I just had to put together what I had collected to see how it sits. The front end is lower than planned but I sort of like the look. I may just widen the fork and raise it a tad. Rake is only about 3" also. Wonder how a stearing damper disguised as the oiler would look? J/K. I have to trim the down and seat tubes and add the "cradle". I eventually want to make a yoke - get rid of the bike stem and make a better mount. A triple tree setup is an option and is seen on many racers. The stock Cyclone front end may not have had the fork tubes extend to the top yoke but this seems to have been retrofitted as an "indian-like" modification to many racers - not just the Cyclones. I picked a bike to model that has few examples and there aren't that many pics of the Cyclones for reference. I have seen several frame variations as well. Apparently there a handful of production racers, there were street models(even more rare today), and street models modded to racers(by the factory or by a privateer, I don't know). In addition, I sense the factory experimented with each racer built as each was a "one off" so few were identical in setup anyway. Good thing this isn't a very technical build. Truthfully, one could build a looped frame and, depending on motor, tank, and paint, call it anything. Remember this is not a Paul Brodie build! At one point or another just about all manufacturers crossed over the same points of style and technology. BTW, I'm up in the air on engines. Found a few old 30's Brit singles but I don't know if this is deserving of one of those. Perhaps the B&S single would be along the lines of the original scope of the project - to do what has been done over and over but to do it better with the "right" proportions and "correct" look.
Well mocked up anyway. I fretted about getting this thing lined up without a full frame jig but got it spot on the first time. Okay the calipers say it isn't spot on but it is way too close to alter - I might never get it closer! I guess all that measuring, marking, anglefinding, etc paid off. Here are some shots. First the dropouts tacked in(albeit poorly). Here you can see the seat stays mounted to the seat tube. I actually ended up grafting in the top bends of the donor bike's stays(about 6" down). I hated to do that as I had some nicely bent 3/4" tubing I had done myself BUT I fishmouthed them a bit too much and they appeared as if they would be too narrow for the balloon tire. I'm sure I can find plenty of reasons to bend different tubing aroud here. I will likely have to put a brace across the stays near the top(almost like a brake caliper mount) as I just don't trust anything from that donor bike! Hey, if I bend that, it might look like it was on the original 1915 version. Don't let me forget to do that! Here's what it looks like. Now I get to start on the fork and soon I will have a roller!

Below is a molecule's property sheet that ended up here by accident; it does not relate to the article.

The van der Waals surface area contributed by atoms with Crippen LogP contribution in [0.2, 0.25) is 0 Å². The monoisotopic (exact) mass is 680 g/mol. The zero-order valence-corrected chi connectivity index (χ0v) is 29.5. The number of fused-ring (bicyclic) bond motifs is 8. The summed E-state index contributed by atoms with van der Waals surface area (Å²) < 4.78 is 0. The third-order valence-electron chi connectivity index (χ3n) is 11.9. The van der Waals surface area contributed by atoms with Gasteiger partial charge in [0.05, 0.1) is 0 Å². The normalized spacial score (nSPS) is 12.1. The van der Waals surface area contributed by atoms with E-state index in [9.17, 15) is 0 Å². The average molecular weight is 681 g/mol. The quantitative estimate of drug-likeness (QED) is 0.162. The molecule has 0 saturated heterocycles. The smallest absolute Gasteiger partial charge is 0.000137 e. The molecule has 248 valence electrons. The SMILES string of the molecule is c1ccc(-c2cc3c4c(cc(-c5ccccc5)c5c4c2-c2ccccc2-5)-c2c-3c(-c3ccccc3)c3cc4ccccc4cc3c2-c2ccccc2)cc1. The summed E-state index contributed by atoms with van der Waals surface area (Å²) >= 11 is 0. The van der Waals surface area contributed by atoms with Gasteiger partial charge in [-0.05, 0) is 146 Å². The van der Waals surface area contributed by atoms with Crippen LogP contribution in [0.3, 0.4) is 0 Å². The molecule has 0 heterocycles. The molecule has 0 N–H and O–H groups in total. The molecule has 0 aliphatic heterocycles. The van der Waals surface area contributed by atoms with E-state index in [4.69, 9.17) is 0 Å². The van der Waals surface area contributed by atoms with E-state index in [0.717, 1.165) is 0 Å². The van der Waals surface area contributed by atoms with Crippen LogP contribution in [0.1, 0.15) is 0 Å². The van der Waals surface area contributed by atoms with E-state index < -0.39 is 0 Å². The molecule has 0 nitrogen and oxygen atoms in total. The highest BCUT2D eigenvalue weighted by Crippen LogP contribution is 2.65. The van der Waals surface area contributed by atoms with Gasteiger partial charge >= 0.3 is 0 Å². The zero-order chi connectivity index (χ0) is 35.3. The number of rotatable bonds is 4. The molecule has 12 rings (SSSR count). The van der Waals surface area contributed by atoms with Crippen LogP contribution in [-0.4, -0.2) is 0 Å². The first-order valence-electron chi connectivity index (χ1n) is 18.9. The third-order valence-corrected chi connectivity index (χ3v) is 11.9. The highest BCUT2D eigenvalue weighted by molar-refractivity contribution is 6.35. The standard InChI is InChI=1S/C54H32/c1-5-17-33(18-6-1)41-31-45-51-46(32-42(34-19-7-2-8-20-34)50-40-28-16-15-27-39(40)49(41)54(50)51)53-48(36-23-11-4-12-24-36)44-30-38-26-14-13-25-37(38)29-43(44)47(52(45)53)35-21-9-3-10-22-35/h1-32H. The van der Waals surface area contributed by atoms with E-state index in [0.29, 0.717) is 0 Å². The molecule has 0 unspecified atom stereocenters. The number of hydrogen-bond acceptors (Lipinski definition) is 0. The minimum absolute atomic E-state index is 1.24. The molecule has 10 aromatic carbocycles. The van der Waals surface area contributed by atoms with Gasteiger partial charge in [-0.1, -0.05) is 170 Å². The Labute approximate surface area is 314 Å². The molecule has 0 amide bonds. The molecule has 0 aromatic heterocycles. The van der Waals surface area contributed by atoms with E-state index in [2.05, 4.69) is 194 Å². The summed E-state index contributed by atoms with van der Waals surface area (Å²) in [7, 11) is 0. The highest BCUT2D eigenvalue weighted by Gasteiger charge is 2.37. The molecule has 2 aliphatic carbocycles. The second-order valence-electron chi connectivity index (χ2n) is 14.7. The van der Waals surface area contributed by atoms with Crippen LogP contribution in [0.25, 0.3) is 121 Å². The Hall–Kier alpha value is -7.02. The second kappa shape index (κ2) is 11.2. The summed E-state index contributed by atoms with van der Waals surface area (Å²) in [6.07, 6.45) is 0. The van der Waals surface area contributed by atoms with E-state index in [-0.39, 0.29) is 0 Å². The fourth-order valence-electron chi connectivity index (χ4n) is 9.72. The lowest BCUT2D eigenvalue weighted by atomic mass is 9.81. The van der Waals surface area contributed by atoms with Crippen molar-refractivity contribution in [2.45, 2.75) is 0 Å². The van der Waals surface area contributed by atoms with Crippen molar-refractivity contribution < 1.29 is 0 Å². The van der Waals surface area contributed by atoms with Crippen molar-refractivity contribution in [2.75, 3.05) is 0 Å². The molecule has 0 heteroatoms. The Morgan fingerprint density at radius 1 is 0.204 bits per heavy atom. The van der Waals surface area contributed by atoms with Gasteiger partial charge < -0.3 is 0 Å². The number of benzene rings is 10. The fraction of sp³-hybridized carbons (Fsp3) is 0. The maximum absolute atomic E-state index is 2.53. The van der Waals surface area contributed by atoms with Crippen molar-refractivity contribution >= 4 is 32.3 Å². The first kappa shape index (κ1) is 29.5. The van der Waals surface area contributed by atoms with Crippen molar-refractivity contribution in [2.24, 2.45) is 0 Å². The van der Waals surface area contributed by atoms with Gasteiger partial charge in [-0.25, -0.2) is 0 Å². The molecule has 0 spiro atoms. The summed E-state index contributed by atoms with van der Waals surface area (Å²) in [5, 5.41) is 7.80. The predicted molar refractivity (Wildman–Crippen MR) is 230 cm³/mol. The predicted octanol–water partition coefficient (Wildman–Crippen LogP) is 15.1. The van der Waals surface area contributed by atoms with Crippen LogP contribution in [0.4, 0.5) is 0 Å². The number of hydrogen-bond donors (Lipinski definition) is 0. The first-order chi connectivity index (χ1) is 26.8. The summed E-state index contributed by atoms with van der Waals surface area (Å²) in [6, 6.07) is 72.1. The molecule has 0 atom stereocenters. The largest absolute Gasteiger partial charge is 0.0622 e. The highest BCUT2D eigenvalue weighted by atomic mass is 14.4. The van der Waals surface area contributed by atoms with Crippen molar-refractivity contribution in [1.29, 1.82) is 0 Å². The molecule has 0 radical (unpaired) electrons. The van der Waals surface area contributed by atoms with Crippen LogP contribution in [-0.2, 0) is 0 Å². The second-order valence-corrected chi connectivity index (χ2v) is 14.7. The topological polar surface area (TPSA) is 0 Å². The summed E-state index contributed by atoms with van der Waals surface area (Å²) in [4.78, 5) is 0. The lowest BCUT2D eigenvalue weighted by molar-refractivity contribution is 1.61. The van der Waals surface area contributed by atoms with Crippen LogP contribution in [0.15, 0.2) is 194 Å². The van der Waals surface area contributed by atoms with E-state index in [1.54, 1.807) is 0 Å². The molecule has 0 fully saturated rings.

It's been two months since I've posted. Hadn't really done too much until I got the top tube, chain stays, and seat stays bent. I used a standing heavy duty conduit bender and torched the .120 1 1/8" DOM for the top tube. I don't recommend this hack method but I got lucky. The 1" die was actually 1 1/8", the 3/4" die was 7/8", and who knows about the 1/2"! What junk some of these things are. I had to modify the smallest 1/2" die to fit the 3/4" tubing. The 3/4" tubing is thin wall so you have to be really careful with that unless you have a proper bender. Thin wall likes to crinkle on the inside of the radius. Here is the top tube. It's all just tacked for now. I hope to have a buddy tig it for me when I get it together. The mig might penetrate enough but if I'm riding it........ The bend doesn't look too bad considering. Here are some shots laying out the chain stays. The Workmate was leveled after the frame was secure. The plywood is only for marking and for horizontal layout. I struck lines on each side of the main tubes and reverse engineered what I needed from my known rear axle width of 4.227". Vertical setup will be off a known level surface that I'll set up then. The chainstays will actually be 10 degrees from horizontal and milled with slots for the dropouts. You can see the dropouts which themselveswill be oriented at about a 20 degree angle. It sure would be nice if it was all horizontal but I want it to look correct. Remember, those shortcuts add up and you end up with a generic looking bicycle mod IMO. Speaking of bicycles: Here is one of the few parts taken from a bicycle - the bottom bracket(for the crank). This and a 70's fork. I will gusset the bottom bracket well before it's done. Some racers had no gussets there and some did via some funky suspension brackets. I suspect these to be class C machines - racers prepped from street frames and not production racers. I welcome the bracket for the extra support. After I struggle through this part - mostly trying to keep it all even, I will address the fork mods. That will be a different headache for a different post.